Tips for Hitting the Resume Button on Stalled Projects
Even our best project planning did not consider having to hit the pause button for several months due to an international pandemic. How many of your organization’s projects have been in limbo, with no clear picture of when, or if, they can be started again?
Think about your organization’s stalled projects. Did you have new program initiatives underway? A capital campaign scheduled to begin? A hardware/software installation ready to implement?
You may still be in survival mode, just trying to maintain the most basic of your services or operations, but now is the perfect time to develop your organization’s strategy for getting your projects back on track.
Consider these three project management techniques to get your projects READY and SET, even if they’re still temporarily paused:
Have Priorities Changed?
Let’s presume you won’t have the resources to restart every project at once – spend time now deciding which projects will be treated as a priority. Is opening that new program still mission-critical or greatly needed to increase/diversify revenue? Do you have obligations to funders, regulators, or stakeholders that need to be met? As basic as it sounds, a side-by-side listing of each and every ‘project’ your organization has on-hold could provide a clear picture for ranking the immediate and secondary priorities.
Is the Scope of Each Priority Project Still Clear and Detailed?
Now is the time to revisit the scope of each project – are the key deliverables, tasks, and sub-tasks still detailed and clear? In the project management world, this Work Breakdown Structure (WBS) is critical for organizing the team’s work into manageable pieces. Opening a new program site, for example, involves hundreds of tasks and sub-tasks. Does your original project plan contain enough detail or is an additional breakdown of the activities needed? (Accurate budgeting and scheduling also depend on a detailed and comprehensive activities list.) The time you spend now reviewing and adjusting the full task breakdown will position you for a faster start and helps minimize scope creep as the project gets underway again.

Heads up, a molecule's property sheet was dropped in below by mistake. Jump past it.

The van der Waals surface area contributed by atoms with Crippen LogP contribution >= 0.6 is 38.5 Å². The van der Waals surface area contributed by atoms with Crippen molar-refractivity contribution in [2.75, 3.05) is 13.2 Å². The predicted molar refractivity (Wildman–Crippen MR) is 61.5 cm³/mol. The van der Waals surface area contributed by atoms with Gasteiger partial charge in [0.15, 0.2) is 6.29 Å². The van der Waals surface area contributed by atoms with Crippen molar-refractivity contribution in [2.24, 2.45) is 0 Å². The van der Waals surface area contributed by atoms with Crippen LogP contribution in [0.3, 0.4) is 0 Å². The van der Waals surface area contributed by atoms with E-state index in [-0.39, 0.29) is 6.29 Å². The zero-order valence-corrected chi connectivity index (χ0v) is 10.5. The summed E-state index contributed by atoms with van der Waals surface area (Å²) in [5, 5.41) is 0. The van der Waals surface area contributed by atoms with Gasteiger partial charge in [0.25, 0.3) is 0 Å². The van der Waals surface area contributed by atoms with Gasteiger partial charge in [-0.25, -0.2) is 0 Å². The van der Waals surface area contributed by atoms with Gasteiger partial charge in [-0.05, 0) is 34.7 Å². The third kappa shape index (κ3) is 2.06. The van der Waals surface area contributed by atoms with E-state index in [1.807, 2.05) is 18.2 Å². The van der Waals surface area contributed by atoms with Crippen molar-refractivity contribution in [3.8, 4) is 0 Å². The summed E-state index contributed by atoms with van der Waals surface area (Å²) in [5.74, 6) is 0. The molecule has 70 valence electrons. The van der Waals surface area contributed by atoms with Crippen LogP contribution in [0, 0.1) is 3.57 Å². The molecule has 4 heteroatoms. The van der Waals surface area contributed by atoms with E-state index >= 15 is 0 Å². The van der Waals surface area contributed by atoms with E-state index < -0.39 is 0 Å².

A Little Scenario Planning Goes a Long Way
Your project’s schedule and resources may still be unknown, but you are in the ‘ready’ position because you have a comprehensive breakdown of your project’s scope, tasks, and sub-tasks. The Triple Constraint in project management shows that a change in either scope, schedule, or resources will result in a change to one or both of the other variables.
Keep in mind that the job of the project manager isn’t to prevent changes to the original project plan, but rather, to anticipate changing circumstances and manage them as they present themselves. Scenario planning now, while your projects are on hold, will help you develop options for possible changes and risks based on impact and likelihood.
- Does your project still have a hard deadline even though it has been paused for several months? If so, the scope of the project may need to be reduced or resources (money, people) may need to be increased to still meet the original deadline.
- Could the original funding be reduced, or will some team members need to be assigned to other priority projects? If so, you may need to reduce the scope or extend the schedule to accommodate the reduction in resources.
- Has the need for the project increased even more, perhaps as a result of the pandemic? Expanding the scope of your project to address increased need will require corresponding changes to the timeline and resources needed for successful completion.
With a little planning today, you can be READY to SET and GO tomorrow! Even if the when is still unclear, having the what and how outlined will position your priority projects for a strong (re)start and a successful finish.
Donna Catalano, MS, PMP, with Eastlake Solutions, provides project management consulting and fractional COO services focused on helping nonprofit organizations maximize their results through streamlined operations, successful project management, and ongoing professional development for their teams and leadership.